Except for COVID-19, active tuberculosis (TB) ranks as the deadliest infectious disease, caused by the Mycobacterium tuberculosis bacterium. Although cultures and molecular tests can detect M. tuberculosis in sputum and other body fluids, researchers, foundations, and diagnostic companies are developing simpler next-generation tests that should lead to earlier TB diagnosis and treatment. These “point-of-care” diagnostic tests rely on monoclonal antibodies that bind to antigens present in M. tuberculosis.
This past July in Trends in Microbiology, Jacqueline Achkar, M.D., and colleagues provided the first review of the increasingly important monoclonal antibodies being developed against the M. tuberculosis surface lipoglycan lipoarabinomannan (LAM) and its related capsular glycan arabinomannan (AM). The authors describe old and new techniques for generating those monoclonal antibodies and, for each monoclonal, how specifically it binds to those antigens.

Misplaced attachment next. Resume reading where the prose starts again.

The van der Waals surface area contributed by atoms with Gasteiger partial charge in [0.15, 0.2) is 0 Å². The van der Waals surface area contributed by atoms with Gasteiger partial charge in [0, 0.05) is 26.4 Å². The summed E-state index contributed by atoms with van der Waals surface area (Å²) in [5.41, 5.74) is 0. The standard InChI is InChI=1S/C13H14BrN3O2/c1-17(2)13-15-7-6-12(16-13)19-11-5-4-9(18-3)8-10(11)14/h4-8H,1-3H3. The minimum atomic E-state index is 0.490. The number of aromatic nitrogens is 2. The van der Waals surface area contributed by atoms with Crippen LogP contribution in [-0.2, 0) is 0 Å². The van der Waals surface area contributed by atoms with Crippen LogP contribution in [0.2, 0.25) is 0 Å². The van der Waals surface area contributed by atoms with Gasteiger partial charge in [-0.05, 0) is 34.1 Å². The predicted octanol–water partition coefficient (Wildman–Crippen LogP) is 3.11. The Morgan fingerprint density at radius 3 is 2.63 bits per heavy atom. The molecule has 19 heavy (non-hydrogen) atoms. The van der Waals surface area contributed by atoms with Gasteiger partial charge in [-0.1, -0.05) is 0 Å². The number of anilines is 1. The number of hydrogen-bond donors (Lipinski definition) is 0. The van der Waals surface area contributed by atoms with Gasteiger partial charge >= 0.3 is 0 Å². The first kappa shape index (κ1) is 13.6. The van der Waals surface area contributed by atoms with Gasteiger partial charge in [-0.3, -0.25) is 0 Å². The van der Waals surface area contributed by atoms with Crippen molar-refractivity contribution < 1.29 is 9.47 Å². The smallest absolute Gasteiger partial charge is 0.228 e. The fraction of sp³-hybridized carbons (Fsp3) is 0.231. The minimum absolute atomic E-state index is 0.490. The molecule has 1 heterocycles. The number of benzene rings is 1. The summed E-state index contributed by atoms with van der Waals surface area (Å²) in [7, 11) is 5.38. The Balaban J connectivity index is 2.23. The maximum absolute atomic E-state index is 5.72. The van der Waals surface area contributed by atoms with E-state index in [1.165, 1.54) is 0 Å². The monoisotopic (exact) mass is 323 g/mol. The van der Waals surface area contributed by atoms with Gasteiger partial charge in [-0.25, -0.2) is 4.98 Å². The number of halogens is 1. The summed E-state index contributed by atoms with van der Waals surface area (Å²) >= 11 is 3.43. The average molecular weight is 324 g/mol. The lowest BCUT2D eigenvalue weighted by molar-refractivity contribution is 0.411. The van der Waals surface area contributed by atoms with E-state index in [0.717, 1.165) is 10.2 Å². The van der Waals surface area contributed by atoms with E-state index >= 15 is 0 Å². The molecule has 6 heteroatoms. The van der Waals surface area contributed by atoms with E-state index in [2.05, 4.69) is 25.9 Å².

Dr. Achkar is professor of medicine, and of microbiology & immunology, co-director of the Global Health Center, and associate director for translational research at the Clinical Research Training Program (CRTP) at Einstein, and an attending physician at Montefiore Medical Center.
Albert Einstein College of Medicine has intellectual property protection for a portfolio of Dr. Achkar’s technologies related to novel monoclonal antibodies against Mycobacterium tuberculosis and is actively seeking licensing partners to further develop and commercialize them. Interested parties can contact the Office of Biotechnology and Business Development at firstname.lastname@example.org.
Posted on: Thursday, October 20, 2022